When we go to sleep every night, we expect to have a sound sleep or see good dreams unfolding during our nap time. However, if we see bad dreams or nightmares during the virtual world created by our brains, it can be both bizarre and upsetting. Additionally, if it happens on a weekly or even nightly basis, it can be a cause of worry as bad dreams or nightmares actually can signify an onset of Parkinson’s disease.
According to a new study, published in eClinicalMedicine, a group of older men who experienced frequent bad dreams were actually twice as likely to be later diagnosed with Parkinson’s as compared to those who did not. While previous studies have claimed that individuals suffering from Parkinson’s disease experience nightmares and bad dreams more than other general adults, this is the first time that nightmares have been considered as a risk indicator for Parkinson’s.
It is one of the most common neurodegenerative and movement disorders, which causes loss of controlled muscle activity. While its symptoms develop overtime, they usually start with only a noticeable tremor in just one hand. With tremors being common, Parkinson’s disease also causes stiffness or slowing of movement, eventually leading to your speech becoming soft or slurred.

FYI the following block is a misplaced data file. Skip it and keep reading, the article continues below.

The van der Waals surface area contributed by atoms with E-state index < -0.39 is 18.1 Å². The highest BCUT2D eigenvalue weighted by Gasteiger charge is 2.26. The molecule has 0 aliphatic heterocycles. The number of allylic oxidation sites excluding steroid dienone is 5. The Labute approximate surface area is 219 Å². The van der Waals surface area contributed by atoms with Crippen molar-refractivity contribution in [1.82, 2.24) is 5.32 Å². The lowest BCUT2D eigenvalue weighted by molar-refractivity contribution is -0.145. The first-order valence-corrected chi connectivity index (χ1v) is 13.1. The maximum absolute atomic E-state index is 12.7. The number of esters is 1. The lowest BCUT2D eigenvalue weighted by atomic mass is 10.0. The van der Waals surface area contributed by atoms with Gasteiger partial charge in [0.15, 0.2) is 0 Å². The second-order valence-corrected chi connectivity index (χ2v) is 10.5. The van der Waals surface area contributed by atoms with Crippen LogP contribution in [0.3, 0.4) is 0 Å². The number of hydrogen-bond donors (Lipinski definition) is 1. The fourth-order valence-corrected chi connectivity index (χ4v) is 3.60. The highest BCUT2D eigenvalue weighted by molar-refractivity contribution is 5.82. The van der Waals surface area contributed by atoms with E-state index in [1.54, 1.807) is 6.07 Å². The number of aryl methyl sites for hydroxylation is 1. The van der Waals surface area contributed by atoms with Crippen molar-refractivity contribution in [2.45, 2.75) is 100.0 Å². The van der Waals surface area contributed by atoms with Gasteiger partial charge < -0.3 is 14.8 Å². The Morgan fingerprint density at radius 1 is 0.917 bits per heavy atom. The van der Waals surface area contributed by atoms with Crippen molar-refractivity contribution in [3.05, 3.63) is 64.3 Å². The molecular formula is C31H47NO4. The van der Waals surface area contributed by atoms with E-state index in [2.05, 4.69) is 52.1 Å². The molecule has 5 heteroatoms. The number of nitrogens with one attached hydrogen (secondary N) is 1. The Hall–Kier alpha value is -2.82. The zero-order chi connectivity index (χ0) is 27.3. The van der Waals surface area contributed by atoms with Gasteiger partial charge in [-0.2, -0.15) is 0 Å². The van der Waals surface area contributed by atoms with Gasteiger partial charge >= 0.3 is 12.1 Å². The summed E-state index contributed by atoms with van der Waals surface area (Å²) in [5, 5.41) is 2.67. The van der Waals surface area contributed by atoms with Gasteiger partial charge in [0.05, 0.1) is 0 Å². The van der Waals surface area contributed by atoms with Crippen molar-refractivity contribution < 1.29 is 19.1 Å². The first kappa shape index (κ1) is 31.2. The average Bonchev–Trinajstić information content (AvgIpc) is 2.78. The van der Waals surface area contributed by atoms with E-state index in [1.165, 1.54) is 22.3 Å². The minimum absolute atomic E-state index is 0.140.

If you are experiencing changes in your dreams in older age, without any outside trigger, then you should seek help from a health professional.
In the study, lead author Dr Abidemi Otaiku, of the University’s Centre for Human Brain Health, maintains, “Although it can be really beneficial to diagnose Parkinson’s disease early, there are very few risk indicators and many of these require expensive hospital tests or are very common and non-specific, such as diabetes.”
Until further research in this area, identifying the significance of bad dreams can be an indicator of Parkinson’s disease. It is so because older adults who get diagnosed with Parkinson’s later in their lives likely begin to see bad dreams and nightmares a few years before they actually see other main characteristic features of Parkinson’s.